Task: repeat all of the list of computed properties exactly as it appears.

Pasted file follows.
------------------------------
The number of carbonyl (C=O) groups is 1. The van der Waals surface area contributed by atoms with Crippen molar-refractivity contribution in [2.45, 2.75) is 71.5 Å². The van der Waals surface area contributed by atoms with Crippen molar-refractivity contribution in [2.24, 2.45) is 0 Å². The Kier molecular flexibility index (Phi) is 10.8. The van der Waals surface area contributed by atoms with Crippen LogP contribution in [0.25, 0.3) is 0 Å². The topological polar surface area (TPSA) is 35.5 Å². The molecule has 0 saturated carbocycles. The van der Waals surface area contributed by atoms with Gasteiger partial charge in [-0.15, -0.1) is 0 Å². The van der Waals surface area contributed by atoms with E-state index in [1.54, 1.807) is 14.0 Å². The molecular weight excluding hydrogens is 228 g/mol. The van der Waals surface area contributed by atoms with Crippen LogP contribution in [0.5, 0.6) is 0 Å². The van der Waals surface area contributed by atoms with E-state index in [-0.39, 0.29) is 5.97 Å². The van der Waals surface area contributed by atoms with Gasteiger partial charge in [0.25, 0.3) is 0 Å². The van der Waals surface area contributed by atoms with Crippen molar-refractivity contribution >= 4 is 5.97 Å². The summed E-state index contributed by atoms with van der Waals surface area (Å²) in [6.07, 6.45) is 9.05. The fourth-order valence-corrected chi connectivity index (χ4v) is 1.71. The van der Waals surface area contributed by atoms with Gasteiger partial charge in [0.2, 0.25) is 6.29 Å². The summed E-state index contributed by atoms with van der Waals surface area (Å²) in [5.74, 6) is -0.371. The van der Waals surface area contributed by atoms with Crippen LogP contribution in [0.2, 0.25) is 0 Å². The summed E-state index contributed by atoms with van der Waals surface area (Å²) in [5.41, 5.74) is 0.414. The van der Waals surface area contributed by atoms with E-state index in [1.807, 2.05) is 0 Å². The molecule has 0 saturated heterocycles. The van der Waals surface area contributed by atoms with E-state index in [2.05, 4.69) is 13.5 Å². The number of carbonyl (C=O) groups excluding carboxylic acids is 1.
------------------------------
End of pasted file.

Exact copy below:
The number of carbonyl (C=O) groups is 1. The van der Waals surface area contributed by atoms with Crippen molar-refractivity contribution in [2.45, 2.75) is 71.5 Å². The van der Waals surface area contributed by atoms with Crippen molar-refractivity contribution in [2.24, 2.45) is 0 Å². The Kier molecular flexibility index (Phi) is 10.8. The van der Waals surface area contributed by atoms with Crippen LogP contribution in [0.25, 0.3) is 0 Å². The topological polar surface area (TPSA) is 35.5 Å². The molecule has 0 saturated carbocycles. The van der Waals surface area contributed by atoms with Gasteiger partial charge in [-0.15, -0.1) is 0 Å². The van der Waals surface area contributed by atoms with E-state index in [1.54, 1.807) is 14.0 Å². The molecular weight excluding hydrogens is 228 g/mol. The van der Waals surface area contributed by atoms with Crippen LogP contribution in [0.5, 0.6) is 0 Å². The van der Waals surface area contributed by atoms with E-state index in [-0.39, 0.29) is 5.97 Å². The van der Waals surface area contributed by atoms with Gasteiger partial charge in [0.25, 0.3) is 0 Å². The van der Waals surface area contributed by atoms with Crippen molar-refractivity contribution >= 4 is 5.97 Å². The summed E-state index contributed by atoms with van der Waals surface area (Å²) in [6.07, 6.45) is 9.05. The fourth-order valence-corrected chi connectivity index (χ4v) is 1.71. The van der Waals surface area contributed by atoms with Gasteiger partial charge in [0.2, 0.25) is 6.29 Å². The summed E-state index contributed by atoms with van der Waals surface area (Å²) in [5.74, 6) is -0.371. The van der Waals surface area contributed by atoms with Crippen LogP contribution in [0.2, 0.25) is 0 Å². The summed E-state index contributed by atoms with van der Waals surface area (Å²) in [5.41, 5.74) is 0.414. The van der Waals surface area contributed by atoms with E-state index in [1.807, 2.05) is 0 Å². The molecule has 0 saturated heterocycles. The van der Waals surface area contributed by atoms with E-state index in [2.05, 4.69) is 13.5 Å². The number of carbonyl (C=O) groups excluding carboxylic acids is 1.